1H NMR (300 MHz, CDCl3): δ 7.11 (bs, 1H), 6.88 (d, J = 8.8 Hz, 1H), 6.19 (bs, 1H), 5.72 (bs, 1H), 5.34–5.29 (m, 1H), 4.56–4.48 (m, 1H), 4.31 (dd, J = 8.2; 6.9 Hz, 1H), 4.17–3.83 (m, 3H), 3.56 – 3.42 (m, 2H), 2.23–2.07 (m, 1H), 1.85–1.61(m, 3H), 1.43 (s, 9H), 0.99 – 0.92 (m, 12H) ppm.

13C NMR (75 MHz, CDCl3): δ 173.04, 171.32, 159.44, 154.28, 153.93, 87.40, 80.43, 58.24, 53.26, 52.30, 50.53, 49.32, 40.87, 30.53, 28.31, 24.82, 22.91, 21.92, 19.27, 17.93 ppm.

HRMS (ESI) [M + Na]+ calculated for C22H37N5O6Na: 490.2642, found: 490.2635.

N-Boc- (+)-Δ2-isox-Leu-Val-CONH2 (5)

1H NMR (300 MHz, CDCl3): δ 7.05 (bs, 1H), 6.73 (d, J = 7.9 Hz, 1H), 6.13 (bs, 1H), 5.69 (bs, 1H), 5.37–5.28 (m, 1H), 4.56–4.47 (m, 1H), 4.36–4.27 (m, 1H), 4.18–4.07 (m, 1H), 3.99–3.77 (m, 2H), 3.61–3.41 (m, 2H), 2.28–2.10 (m, 1H), 1.78–1.57(m, 3H), 1.49 (s, 9H), 1.01 – 0.90 (m, 12H) ppm.

13C NMR (75 MHz, CDCl3): δ 173.16, 171.54, 159.33, 154.16, 153.96, 80.34, 60.38, 58.16, 53.27, 52.25, 49.41, 41.02, 30.67, 28.32, 24.83, 22.87, 21.99, 19.20, 18.02 ppm.

HRMS (ESI) [M + Na]+ calculated for C22H37N5O6Na: 490.2642, found: 490.2635.

NH-Boc-Phe-(-)-Δ2-isox-Leu-Val-CONH2 (8) –Mixture of two conformers-

1H NMR (300 MHz, CDCl3): δ 7.36–7.16 (m, 5H), 7.15–7.08 (m, 1H), 7.05–6.97 (m, 1H), 6.88–6.77 (m, 1H), 6.05 (bs, 1H), 5.71 (bs, 1H), 5.43 (d, J = 8.4 Hz 1H), 5.33–5.22 (m, 3H), 5.09–4.9 (m, 1H), 4.64–4.44 (m, 3H), 4.33–4.23 (m, 2H), 4.17–4.03 (m, 2H), 3.99–3.91 (m, 1H), 3.87–3.75(m, 2H), 3.70–3.50 (m, 2H), 3.42–3.30 (m, 1H), 3.13–3.03 (m, 1H), 2.97–2.74 (m, 3H), 2.51(dd, J = 12.2; 4.8 Hz, 1H), 2.21–2.05(m, 1H), 1.51–1.33 (m, 9H), 1.06 – 0.84 (m, 12H) ppm.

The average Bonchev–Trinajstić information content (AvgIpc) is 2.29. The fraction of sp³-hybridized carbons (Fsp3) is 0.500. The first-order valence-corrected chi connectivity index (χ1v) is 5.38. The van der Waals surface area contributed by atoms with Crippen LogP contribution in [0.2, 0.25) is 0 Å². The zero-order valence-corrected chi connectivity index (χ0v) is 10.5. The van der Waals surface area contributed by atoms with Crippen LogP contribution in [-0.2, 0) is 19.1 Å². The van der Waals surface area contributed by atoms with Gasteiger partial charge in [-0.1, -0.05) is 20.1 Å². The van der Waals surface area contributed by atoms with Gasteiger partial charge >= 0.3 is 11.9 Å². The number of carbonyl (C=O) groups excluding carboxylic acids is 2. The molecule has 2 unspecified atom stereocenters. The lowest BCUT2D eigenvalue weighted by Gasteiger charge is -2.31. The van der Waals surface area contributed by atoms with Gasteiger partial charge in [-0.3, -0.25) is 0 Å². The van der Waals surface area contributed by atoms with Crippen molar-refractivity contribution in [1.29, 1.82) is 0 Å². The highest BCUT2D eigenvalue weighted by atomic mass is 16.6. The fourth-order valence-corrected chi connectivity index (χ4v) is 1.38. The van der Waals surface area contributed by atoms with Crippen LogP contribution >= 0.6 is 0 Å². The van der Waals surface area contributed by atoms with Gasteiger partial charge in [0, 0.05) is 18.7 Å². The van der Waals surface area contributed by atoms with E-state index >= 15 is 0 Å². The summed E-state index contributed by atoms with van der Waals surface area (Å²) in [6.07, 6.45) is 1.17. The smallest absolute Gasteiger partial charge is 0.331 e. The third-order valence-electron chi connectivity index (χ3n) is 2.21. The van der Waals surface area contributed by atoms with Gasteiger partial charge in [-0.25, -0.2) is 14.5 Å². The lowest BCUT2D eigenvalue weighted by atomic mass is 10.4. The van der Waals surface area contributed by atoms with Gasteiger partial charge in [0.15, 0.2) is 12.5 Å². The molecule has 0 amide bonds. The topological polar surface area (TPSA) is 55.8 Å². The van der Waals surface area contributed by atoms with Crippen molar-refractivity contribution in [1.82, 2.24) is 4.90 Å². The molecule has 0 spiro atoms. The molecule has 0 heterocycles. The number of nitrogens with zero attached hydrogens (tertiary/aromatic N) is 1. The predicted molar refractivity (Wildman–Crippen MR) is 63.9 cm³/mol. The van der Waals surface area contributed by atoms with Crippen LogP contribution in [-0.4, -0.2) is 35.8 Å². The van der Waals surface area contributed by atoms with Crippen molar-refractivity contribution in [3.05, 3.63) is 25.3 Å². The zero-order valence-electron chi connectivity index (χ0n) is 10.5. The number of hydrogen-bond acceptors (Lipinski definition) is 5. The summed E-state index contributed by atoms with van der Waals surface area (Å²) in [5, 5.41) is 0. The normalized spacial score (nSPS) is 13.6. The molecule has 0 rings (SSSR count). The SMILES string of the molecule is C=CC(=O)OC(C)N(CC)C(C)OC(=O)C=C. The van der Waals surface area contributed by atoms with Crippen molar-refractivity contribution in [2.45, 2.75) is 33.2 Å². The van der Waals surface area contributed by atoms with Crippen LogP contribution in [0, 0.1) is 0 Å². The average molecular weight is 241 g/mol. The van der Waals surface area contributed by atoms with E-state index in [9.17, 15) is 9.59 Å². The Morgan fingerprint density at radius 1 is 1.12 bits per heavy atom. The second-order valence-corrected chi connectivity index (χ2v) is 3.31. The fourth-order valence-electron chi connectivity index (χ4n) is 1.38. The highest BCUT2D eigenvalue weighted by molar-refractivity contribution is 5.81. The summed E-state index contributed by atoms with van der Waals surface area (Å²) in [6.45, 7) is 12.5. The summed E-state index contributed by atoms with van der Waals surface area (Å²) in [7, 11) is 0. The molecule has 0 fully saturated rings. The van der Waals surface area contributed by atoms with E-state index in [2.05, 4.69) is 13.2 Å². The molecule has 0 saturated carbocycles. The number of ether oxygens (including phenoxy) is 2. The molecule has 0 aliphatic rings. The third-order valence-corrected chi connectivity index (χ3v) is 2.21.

13C NMR (75 MHz, CDCl3): δ 172.91, 171.38, 170.09, 159.11, 157.88, 157.30, 153.83, 152.33, 136.34, 129.46, 129.30, 128.56, 128.44, 127.12, 126.85, 96.33, 87.21, 85.98, 58.09, 53.31, 52.77, 52.36, 50.95, 49.64, 49.00, 48.59, 41.05, 40.91, 30.83, 30.62, 29.69, 28.35, 24.84, 22.81, 22.71, 19.18, 17.94 ppm.

HRMS (ESI) [M + Na]+ calculated for C31H46N6O7Na: 637.3326, found: 637.3332.

NH-Boc-Phe-(+)-Δ2-isox-Leu-Val-CONH2 (9) –Mixture of two conformers-

1H NMR (300 MHz, CDCl3): δ 7.33–7.05 (m, 6H) 7.04–6.91 (m, 1H), 6.70 (d, J = 8.5 Hz, 1H), 6.13–5.91 (m, 2H), 5.46 (d, J = 8.5 Hz, 1H), 5.36–5.10 (m, 2H), 4.87–4.71 (m, 1H), 4.67–4.43 (m, 1H), 4.38–4.23 (m, 2H), 4.23–3.69 (m, 4H), 3.69–3.41 (m, 1H), 3.21 (dd, J = 14.3, J = 5.0 Hz, 1H), 3.10–2.79 (m, 2H), 2.54 (dd, J = 14.3, J = 5.0 Hz, 1H), 2.30–1.99 (m, 1H), 1.89–1.55 (m, 3H), 1.49 (m, 9H), 1.31 (m, 12 H) ppm.

13C NMR (75 MHz, CDCl3): δ 173.14, 172.90, 171.92, 171.23, 170.66, 170.49, 159.68, 158.86, 155.92, 155.18, 153.77. 153.59, 136.00, 129.63, 129.43, 129.15, 128.60, 128.41, 127.14, 127.05, 86.96, 85.53, 79.99, 79.88, 58.23, 57.68, 54.13, 53.47, 52.97, 52.19, 51.05, 48.82, 41.04, 40.85, 39.32, 30.88, 30.66, 28.45, 28.30, 25.05, 24.81, 22.91, 22.01, 21.51, 19.28, 17.98, 17.84 ppm.

HRMS (ESI) [M + Na]+ calculated for C31H46N6O7Na: 637.3326, found: 637.3332.